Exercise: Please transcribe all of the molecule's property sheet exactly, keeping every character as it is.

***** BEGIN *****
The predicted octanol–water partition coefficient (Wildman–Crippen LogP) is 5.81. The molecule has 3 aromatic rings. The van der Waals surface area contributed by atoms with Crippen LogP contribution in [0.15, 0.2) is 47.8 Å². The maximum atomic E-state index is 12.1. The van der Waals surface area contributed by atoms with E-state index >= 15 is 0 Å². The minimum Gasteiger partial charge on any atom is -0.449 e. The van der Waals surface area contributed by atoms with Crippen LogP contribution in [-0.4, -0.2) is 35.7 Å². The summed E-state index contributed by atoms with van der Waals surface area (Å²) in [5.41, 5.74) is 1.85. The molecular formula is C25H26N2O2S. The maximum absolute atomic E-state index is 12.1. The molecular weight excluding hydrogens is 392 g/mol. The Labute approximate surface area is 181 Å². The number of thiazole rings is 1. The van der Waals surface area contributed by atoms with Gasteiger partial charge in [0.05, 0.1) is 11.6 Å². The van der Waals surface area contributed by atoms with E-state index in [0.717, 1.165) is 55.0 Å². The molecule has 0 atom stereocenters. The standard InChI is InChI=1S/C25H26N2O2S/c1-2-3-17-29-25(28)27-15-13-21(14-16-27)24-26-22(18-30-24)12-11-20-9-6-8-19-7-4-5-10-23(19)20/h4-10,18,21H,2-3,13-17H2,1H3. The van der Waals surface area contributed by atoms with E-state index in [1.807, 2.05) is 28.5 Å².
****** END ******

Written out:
The predicted octanol–water partition coefficient (Wildman–Crippen LogP) is 5.81. The molecule has 3 aromatic rings. The van der Waals surface area contributed by atoms with Crippen LogP contribution in [0.15, 0.2) is 47.8 Å². The maximum atomic E-state index is 12.1. The van der Waals surface area contributed by atoms with E-state index >= 15 is 0 Å². The minimum Gasteiger partial charge on any atom is -0.449 e. The van der Waals surface area contributed by atoms with Crippen LogP contribution in [-0.4, -0.2) is 35.7 Å². The summed E-state index contributed by atoms with van der Waals surface area (Å²) in [5.41, 5.74) is 1.85. The molecular formula is C25H26N2O2S. The maximum absolute atomic E-state index is 12.1. The molecular weight excluding hydrogens is 392 g/mol. The Labute approximate surface area is 181 Å². The number of thiazole rings is 1. The van der Waals surface area contributed by atoms with Gasteiger partial charge in [0.05, 0.1) is 11.6 Å². The van der Waals surface area contributed by atoms with E-state index in [0.717, 1.165) is 55.0 Å². The molecule has 0 atom stereocenters. The standard InChI is InChI=1S/C25H26N2O2S/c1-2-3-17-29-25(28)27-15-13-21(14-16-27)24-26-22(18-30-24)12-11-20-9-6-8-19-7-4-5-10-23(19)20/h4-10,18,21H,2-3,13-17H2,1H3. The van der Waals surface area contributed by atoms with E-state index in [1.807, 2.05) is 28.5 Å².